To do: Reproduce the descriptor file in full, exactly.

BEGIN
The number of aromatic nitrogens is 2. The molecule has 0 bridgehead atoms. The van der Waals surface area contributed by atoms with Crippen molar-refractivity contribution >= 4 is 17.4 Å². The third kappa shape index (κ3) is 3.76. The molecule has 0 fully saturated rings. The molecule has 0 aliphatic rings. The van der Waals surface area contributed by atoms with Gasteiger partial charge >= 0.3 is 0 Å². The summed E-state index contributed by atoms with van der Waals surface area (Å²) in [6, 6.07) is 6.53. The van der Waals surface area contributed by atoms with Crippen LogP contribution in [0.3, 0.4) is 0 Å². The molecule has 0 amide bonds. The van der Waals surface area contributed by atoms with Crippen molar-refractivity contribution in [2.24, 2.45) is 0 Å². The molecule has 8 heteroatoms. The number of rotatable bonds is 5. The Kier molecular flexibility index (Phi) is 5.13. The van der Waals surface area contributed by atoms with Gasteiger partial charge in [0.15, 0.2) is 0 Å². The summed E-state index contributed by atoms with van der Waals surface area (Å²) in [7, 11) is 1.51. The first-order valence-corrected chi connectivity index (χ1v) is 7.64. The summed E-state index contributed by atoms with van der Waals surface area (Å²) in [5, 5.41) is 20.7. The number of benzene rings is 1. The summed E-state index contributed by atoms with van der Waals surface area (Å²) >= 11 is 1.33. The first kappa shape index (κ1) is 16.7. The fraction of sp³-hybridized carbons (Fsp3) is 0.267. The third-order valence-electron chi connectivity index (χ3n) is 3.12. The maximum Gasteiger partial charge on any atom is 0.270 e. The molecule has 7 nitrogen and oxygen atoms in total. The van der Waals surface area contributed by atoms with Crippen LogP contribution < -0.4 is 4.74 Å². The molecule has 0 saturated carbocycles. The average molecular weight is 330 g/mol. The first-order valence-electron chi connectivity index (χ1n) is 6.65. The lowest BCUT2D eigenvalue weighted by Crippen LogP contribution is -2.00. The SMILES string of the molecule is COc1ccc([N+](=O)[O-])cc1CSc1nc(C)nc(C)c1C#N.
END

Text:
The number of aromatic nitrogens is 2. The molecule has 0 bridgehead atoms. The van der Waals surface area contributed by atoms with Crippen molar-refractivity contribution >= 4 is 17.4 Å². The third kappa shape index (κ3) is 3.76. The molecule has 0 fully saturated rings. The molecule has 0 aliphatic rings. The van der Waals surface area contributed by atoms with Gasteiger partial charge >= 0.3 is 0 Å². The summed E-state index contributed by atoms with van der Waals surface area (Å²) in [6, 6.07) is 6.53. The van der Waals surface area contributed by atoms with Crippen LogP contribution in [0.3, 0.4) is 0 Å². The molecule has 0 amide bonds. The van der Waals surface area contributed by atoms with Crippen molar-refractivity contribution in [2.24, 2.45) is 0 Å². The molecule has 8 heteroatoms. The number of rotatable bonds is 5. The Kier molecular flexibility index (Phi) is 5.13. The van der Waals surface area contributed by atoms with Gasteiger partial charge in [0.15, 0.2) is 0 Å². The summed E-state index contributed by atoms with van der Waals surface area (Å²) in [7, 11) is 1.51. The first-order valence-corrected chi connectivity index (χ1v) is 7.64. The summed E-state index contributed by atoms with van der Waals surface area (Å²) in [5, 5.41) is 20.7. The number of benzene rings is 1. The summed E-state index contributed by atoms with van der Waals surface area (Å²) >= 11 is 1.33. The first kappa shape index (κ1) is 16.7. The fraction of sp³-hybridized carbons (Fsp3) is 0.267. The third-order valence-electron chi connectivity index (χ3n) is 3.12. The maximum Gasteiger partial charge on any atom is 0.270 e. The molecule has 7 nitrogen and oxygen atoms in total. The van der Waals surface area contributed by atoms with Crippen LogP contribution < -0.4 is 4.74 Å². The molecule has 0 saturated carbocycles. The average molecular weight is 330 g/mol. The first-order valence-electron chi connectivity index (χ1n) is 6.65. The lowest BCUT2D eigenvalue weighted by Crippen LogP contribution is -2.00. The SMILES string of the molecule is COc1ccc([N+](=O)[O-])cc1CSc1nc(C)nc(C)c1C#N.